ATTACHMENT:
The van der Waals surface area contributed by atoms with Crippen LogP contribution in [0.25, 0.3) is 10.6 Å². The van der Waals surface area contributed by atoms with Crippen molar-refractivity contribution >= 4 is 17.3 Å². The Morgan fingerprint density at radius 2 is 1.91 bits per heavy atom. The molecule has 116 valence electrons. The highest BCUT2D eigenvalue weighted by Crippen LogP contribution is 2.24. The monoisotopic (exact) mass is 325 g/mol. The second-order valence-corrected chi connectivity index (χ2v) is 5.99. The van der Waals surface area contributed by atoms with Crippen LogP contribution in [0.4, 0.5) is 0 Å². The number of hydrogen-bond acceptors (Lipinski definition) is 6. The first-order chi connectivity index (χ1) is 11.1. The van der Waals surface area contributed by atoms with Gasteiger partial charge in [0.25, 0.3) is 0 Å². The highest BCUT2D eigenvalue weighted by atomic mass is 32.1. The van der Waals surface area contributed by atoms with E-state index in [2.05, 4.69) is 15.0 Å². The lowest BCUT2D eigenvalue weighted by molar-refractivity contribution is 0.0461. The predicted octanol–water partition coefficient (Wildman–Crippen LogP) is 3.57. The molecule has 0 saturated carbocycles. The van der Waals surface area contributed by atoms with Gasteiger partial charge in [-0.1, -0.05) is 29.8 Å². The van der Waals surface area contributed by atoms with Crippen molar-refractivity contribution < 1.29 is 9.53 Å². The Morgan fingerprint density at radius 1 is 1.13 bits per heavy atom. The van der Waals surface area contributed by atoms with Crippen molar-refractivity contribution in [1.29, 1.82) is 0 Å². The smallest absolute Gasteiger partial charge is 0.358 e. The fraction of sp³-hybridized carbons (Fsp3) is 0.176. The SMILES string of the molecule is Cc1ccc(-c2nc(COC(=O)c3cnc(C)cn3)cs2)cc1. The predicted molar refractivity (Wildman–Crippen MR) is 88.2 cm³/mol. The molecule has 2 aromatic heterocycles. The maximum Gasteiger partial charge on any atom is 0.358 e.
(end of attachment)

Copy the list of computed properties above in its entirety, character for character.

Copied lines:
The van der Waals surface area contributed by atoms with Crippen LogP contribution in [0.25, 0.3) is 10.6 Å². The van der Waals surface area contributed by atoms with Crippen molar-refractivity contribution >= 4 is 17.3 Å². The Morgan fingerprint density at radius 2 is 1.91 bits per heavy atom. The molecule has 116 valence electrons. The highest BCUT2D eigenvalue weighted by Crippen LogP contribution is 2.24. The monoisotopic (exact) mass is 325 g/mol. The second-order valence-corrected chi connectivity index (χ2v) is 5.99. The van der Waals surface area contributed by atoms with Crippen LogP contribution in [0.4, 0.5) is 0 Å². The number of hydrogen-bond acceptors (Lipinski definition) is 6. The first-order chi connectivity index (χ1) is 11.1. The van der Waals surface area contributed by atoms with Gasteiger partial charge in [0.25, 0.3) is 0 Å². The highest BCUT2D eigenvalue weighted by atomic mass is 32.1. The van der Waals surface area contributed by atoms with E-state index in [2.05, 4.69) is 15.0 Å². The lowest BCUT2D eigenvalue weighted by molar-refractivity contribution is 0.0461. The predicted octanol–water partition coefficient (Wildman–Crippen LogP) is 3.57. The molecule has 0 saturated carbocycles. The van der Waals surface area contributed by atoms with Gasteiger partial charge in [-0.1, -0.05) is 29.8 Å². The van der Waals surface area contributed by atoms with Crippen molar-refractivity contribution < 1.29 is 9.53 Å². The Morgan fingerprint density at radius 1 is 1.13 bits per heavy atom. The van der Waals surface area contributed by atoms with Crippen molar-refractivity contribution in [1.29, 1.82) is 0 Å². The smallest absolute Gasteiger partial charge is 0.358 e. The fraction of sp³-hybridized carbons (Fsp3) is 0.176. The SMILES string of the molecule is Cc1ccc(-c2nc(COC(=O)c3cnc(C)cn3)cs2)cc1. The predicted molar refractivity (Wildman–Crippen MR) is 88.2 cm³/mol. The molecule has 2 aromatic heterocycles. The maximum Gasteiger partial charge on any atom is 0.358 e.